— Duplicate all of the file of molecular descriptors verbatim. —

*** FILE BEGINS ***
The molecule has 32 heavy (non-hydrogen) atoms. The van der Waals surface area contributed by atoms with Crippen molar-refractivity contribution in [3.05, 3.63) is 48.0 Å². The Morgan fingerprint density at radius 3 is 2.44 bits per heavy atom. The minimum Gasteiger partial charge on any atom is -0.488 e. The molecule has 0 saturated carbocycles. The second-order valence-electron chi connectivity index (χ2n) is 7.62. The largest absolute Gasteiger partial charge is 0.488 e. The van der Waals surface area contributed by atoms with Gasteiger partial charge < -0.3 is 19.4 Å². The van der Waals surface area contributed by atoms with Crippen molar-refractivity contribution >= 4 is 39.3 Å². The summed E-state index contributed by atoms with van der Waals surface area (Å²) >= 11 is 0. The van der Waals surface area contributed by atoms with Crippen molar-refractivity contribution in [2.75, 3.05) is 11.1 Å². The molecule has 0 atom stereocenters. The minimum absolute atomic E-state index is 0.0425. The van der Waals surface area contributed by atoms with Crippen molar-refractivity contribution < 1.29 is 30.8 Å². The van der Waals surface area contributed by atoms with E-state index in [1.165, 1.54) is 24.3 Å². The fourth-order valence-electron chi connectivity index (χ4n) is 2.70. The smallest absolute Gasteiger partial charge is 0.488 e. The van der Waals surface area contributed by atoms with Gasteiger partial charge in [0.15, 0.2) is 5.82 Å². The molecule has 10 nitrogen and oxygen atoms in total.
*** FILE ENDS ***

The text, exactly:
The molecule has 32 heavy (non-hydrogen) atoms. The van der Waals surface area contributed by atoms with Crippen molar-refractivity contribution in [3.05, 3.63) is 48.0 Å². The Morgan fingerprint density at radius 3 is 2.44 bits per heavy atom. The minimum Gasteiger partial charge on any atom is -0.488 e. The molecule has 0 saturated carbocycles. The second-order valence-electron chi connectivity index (χ2n) is 7.62. The largest absolute Gasteiger partial charge is 0.488 e. The van der Waals surface area contributed by atoms with Gasteiger partial charge < -0.3 is 19.4 Å². The van der Waals surface area contributed by atoms with Crippen molar-refractivity contribution >= 4 is 39.3 Å². The summed E-state index contributed by atoms with van der Waals surface area (Å²) >= 11 is 0. The van der Waals surface area contributed by atoms with Crippen molar-refractivity contribution in [2.75, 3.05) is 11.1 Å². The molecule has 0 atom stereocenters. The minimum absolute atomic E-state index is 0.0425. The van der Waals surface area contributed by atoms with Crippen molar-refractivity contribution < 1.29 is 30.8 Å². The van der Waals surface area contributed by atoms with E-state index in [1.165, 1.54) is 24.3 Å². The fourth-order valence-electron chi connectivity index (χ4n) is 2.70. The smallest absolute Gasteiger partial charge is 0.488 e. The van der Waals surface area contributed by atoms with Gasteiger partial charge in [0.15, 0.2) is 5.82 Å². The molecule has 10 nitrogen and oxygen atoms in total.